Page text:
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Rarest of Breeds

<i>Years of Living Dangerously</i> sustains our interest and informs our values
by Hamilton Fish

Apr 18, 2014 | Culture



Last Sunday, Showtime unveiled its new investigative series Years of Living Dangerously, and the public conversation on climate change in America shifted into a higher gear. The Years program is notably the most ambitious and authoritative examination of the impact of climate change ever to appear in the mainstream media.

The big news about the Years project is that the nine-part series unambiguously reports on the human contribution to greenhouse gases and global warming. From the first episode forward, the series focuses on the human hand in climate change and traces the resulting impact around the world.

For this reason—and because it is both sophisticated filmmaking and skillful journalism—this new series on Showtime is path-breaking television. I had the opportunity to see the first episode for the first time earlier last week (disclosure—I helped the producers in a very modest capacity in their search for financial support for the project). And far more than simply zeroing in on the human role, the filmmakers have produced a television feat without precedent—fine and at times irresistible storytelling that enlists viewers in a rational, un-sensationalized inquiry into the impact and likely trajectory of climate change in this century.

Years is a nine-part series that unambiguously reports on the human contribution to greenhouse gases and global warming.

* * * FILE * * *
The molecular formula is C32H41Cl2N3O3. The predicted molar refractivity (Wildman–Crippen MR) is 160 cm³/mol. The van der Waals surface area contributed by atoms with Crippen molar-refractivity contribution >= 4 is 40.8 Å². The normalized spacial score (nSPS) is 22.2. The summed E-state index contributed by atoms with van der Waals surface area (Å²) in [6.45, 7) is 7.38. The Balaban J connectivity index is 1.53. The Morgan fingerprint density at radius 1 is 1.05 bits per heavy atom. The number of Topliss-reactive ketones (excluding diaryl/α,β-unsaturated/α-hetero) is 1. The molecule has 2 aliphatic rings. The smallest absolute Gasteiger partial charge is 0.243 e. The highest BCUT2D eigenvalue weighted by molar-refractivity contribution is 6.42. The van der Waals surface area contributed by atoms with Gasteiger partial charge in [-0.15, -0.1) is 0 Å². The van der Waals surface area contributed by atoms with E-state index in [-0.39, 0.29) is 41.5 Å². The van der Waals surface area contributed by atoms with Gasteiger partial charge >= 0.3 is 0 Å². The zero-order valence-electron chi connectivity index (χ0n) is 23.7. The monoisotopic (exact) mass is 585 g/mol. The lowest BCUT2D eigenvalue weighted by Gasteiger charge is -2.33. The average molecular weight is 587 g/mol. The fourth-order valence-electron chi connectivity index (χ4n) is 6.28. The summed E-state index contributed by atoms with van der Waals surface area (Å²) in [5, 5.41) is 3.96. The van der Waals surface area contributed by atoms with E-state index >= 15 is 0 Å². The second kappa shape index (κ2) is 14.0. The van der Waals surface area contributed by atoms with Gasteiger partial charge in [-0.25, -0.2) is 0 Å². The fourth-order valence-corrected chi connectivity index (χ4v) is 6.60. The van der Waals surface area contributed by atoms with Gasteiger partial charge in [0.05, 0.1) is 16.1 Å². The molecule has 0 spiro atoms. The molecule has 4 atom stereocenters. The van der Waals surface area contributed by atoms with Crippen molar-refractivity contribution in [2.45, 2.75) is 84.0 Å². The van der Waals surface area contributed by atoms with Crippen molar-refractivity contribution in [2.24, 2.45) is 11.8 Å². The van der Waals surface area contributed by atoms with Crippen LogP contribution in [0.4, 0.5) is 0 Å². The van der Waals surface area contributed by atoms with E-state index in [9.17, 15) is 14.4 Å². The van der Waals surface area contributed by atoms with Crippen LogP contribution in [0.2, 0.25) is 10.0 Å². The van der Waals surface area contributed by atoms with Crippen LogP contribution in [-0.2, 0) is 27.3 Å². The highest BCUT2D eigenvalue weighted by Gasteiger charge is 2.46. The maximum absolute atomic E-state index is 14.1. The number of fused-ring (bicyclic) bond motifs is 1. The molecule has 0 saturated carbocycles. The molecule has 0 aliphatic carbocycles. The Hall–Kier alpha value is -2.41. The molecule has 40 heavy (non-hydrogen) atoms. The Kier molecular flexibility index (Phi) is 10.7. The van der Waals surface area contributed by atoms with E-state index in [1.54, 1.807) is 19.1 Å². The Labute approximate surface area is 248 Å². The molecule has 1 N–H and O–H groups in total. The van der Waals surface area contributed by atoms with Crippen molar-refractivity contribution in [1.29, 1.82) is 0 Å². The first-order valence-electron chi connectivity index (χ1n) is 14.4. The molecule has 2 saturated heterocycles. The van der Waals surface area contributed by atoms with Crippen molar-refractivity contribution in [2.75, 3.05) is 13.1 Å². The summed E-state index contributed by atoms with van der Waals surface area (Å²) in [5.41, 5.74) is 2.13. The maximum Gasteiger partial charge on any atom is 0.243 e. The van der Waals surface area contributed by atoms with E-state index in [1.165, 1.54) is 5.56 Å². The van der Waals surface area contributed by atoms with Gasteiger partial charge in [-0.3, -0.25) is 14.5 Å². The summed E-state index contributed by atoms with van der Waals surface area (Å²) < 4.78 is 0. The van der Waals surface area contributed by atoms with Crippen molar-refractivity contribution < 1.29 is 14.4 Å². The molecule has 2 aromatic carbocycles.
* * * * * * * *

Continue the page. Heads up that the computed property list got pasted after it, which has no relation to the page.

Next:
The producers of the Years series have turned to a range of well-known Americans to help guide the investigation. Don Cheadle, the brilliant African-American actor of Crash and Hotel Rwanda fame, heads to Plainview, Texas, at the heart of the bible belt, where sustained drought has led to the closing of the Cargill beef processing plant. Cheadle may earn his paycheck in cosmopolitan Hollywood, but he hails from Missouri and is at ease in the white, evangelical community that has lost one of its main employers and faces crippling economic hardships. Cheadle encounters a fascinating theological discussion between congregants and Christian environmentalists around the human capacity to make independent decisions—good and bad—in a universe overseen by God. It is a measure of the integrity of the Years project that the producers lead off the series with a respectful segment on a community that has so fiercely resisted the underlying assumptions of climate change.

The opening episode also features the actor Harrison Ford and Tom Friedman, the Pulitzer Prize-winning New York Times columnist and author. Ford has been a member of Conservation International for a generation, and in a style reminiscent of his bushwhacking days in the Indiana Jones films, he dives into the dense tropical forests of Indonesia for an up close look at the unsustainable environmental practices of the palm oil industry. To make room for palm tree seedlings, thousands of square miles of existing forests are ravaged by industrial-scale clear-cutting, releasing vast quantities of sequestered carbon into the atmosphere.

Friedman reports from the civil war in Syria, which we learn had its origins in a regional drought forged by larger shifts in global weather patterns. Having run out of water, desperate farmers and their families descended on Syrian cities that could not sustain the influx, further aggravating existing social and economic conditions. Climate change was not the only factor driving resistance to the Assad regime, but its offspring, extreme weather, was the kindling.

Years of Living Dangerously is that rarest of breeds—discerning television journalism that sustains our interest and informs our values. Even the most hardened climate skeptics will admire the fairness and evenhandedness of this effort by veteran 60 Minutes producers and a nimble, risk-tolerant and civic-minded cable TV company to advance public understanding of undoubtedly the greatest challenge we face.

Hamilton Fish is the publisher of The Washington Spectator.

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